The Magnolias

June 6, 2014

The mention of a magnolia brings forth visions of fragrant blooms borne on large evergreen trees with huge waxy leaves. Or maybe you hear Billy “Crash” Craddock crooning about “Sweet Magnolia Blossoms” leading you back to days past. The large evergreen form mentioned is the Magnolia grandiflora or “Southern Magnolia” which is an evergreen tree growing to heights of 60 feet high and 30 feet wide – larger when further South of Virginia. The broad, waxy leaves can be wider than your hand and twice as long. The hugh and fragrant white blossoms are produced heavily in early summer and occasionally throughout the summer. A large fruit pod is produced in the fall.

There are cultivars of Magnolia grandiflora with different habits such as smaller size, better cold tolerance, and varied leaves. For example, “Edith Bogue” has a darker, smaller leaf with a tan underside, providing a nice contrast. The mature size of the plant is about half that of the common Southern magnolia, a trait which helps in the small landscape.

There are many other deciduous magnolias. These include Magnolia x soulangiana, M. stellata, M. kobus, and M. acuminata, to name a few. Unlike the Southern magnolia, these all lose their leaves in the winter.

Magnolia x soulangiana is known as the “Saucer Magnolia” or the “Tulip Tree”, not to be confused with the Tulip Poplar which is also known as the “Tulip Tree.” The “Saucer” magnolia blooms in March under normal circumstances, though an early spring can lead to early blossoms which may fall prey to a sudden cold snap. The flowers are a spectacular 8 to 10 inches in diameter. The color ranges from white (Common Saucer) to pink (M. soulangiana “Ann”) to purple (M. soulangiana “Jane”). The tree itself grows to a maturity of about 20 feet in diameter. The buds are quite interesting and attractive.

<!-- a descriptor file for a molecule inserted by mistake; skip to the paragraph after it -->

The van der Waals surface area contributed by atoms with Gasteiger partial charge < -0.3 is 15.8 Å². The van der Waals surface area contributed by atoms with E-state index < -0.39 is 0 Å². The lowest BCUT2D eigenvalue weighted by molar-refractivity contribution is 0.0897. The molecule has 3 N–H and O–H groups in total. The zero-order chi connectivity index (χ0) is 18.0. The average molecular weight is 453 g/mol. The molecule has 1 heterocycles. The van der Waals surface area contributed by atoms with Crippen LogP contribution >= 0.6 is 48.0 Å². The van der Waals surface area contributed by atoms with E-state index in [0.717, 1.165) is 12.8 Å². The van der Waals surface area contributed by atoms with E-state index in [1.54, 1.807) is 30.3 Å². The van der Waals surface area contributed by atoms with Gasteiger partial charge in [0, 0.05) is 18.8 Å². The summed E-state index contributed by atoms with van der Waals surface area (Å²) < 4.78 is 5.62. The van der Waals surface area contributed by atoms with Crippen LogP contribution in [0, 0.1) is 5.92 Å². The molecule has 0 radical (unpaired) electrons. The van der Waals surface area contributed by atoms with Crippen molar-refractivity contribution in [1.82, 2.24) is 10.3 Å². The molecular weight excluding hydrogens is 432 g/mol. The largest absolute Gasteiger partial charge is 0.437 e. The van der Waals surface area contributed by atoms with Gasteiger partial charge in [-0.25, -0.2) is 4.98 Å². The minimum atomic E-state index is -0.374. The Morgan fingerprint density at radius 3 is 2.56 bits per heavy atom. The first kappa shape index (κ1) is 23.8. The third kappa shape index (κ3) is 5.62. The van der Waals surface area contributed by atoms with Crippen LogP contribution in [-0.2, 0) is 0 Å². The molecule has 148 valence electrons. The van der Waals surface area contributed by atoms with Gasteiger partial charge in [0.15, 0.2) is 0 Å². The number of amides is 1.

Magnolia stellata or “Star Magnolia” also blooms in March, though they can bloom here in late January in periods of unseasonably warm weather. The four inch blossom is fragrant, white, and multi-petaled. This is one of the first ornamental trees to bloom. The tree grows to 20 feet tall, though a customer of ours will gladly show you her “Star Magnolia” that is higher than her two story house. A happy tree indeed.

Magnolia kobus has deciduous leaves 4 or 5 inches long. The tree is pyramidal in growth habit reaching a height of 30 feet. The four inch white blooms have fragrance and are produced in late March. The pyramidal shape tends to distinguish this plant from its other deciduous cousins.

The”Cucumber Magnolia” (Magnolia acuminata) has a soft, deciduous leaf which may sometimes be “wavy”. The yellowish blossom is evident in early summer, followed by a small fruit in the fall which resembles a cucumber, thus the name. The plant can grow as tall and wide as the evergreen Southern magnolia.

My column is not so much intended to educate you about Magnolias as it is to make you aware of the different varieties. I have failed to address many other species and cultivars. Like viburnums and hydrangeas, the “Magnolia Group” is deserving of attention because it has so much to offer.

Andy Lynn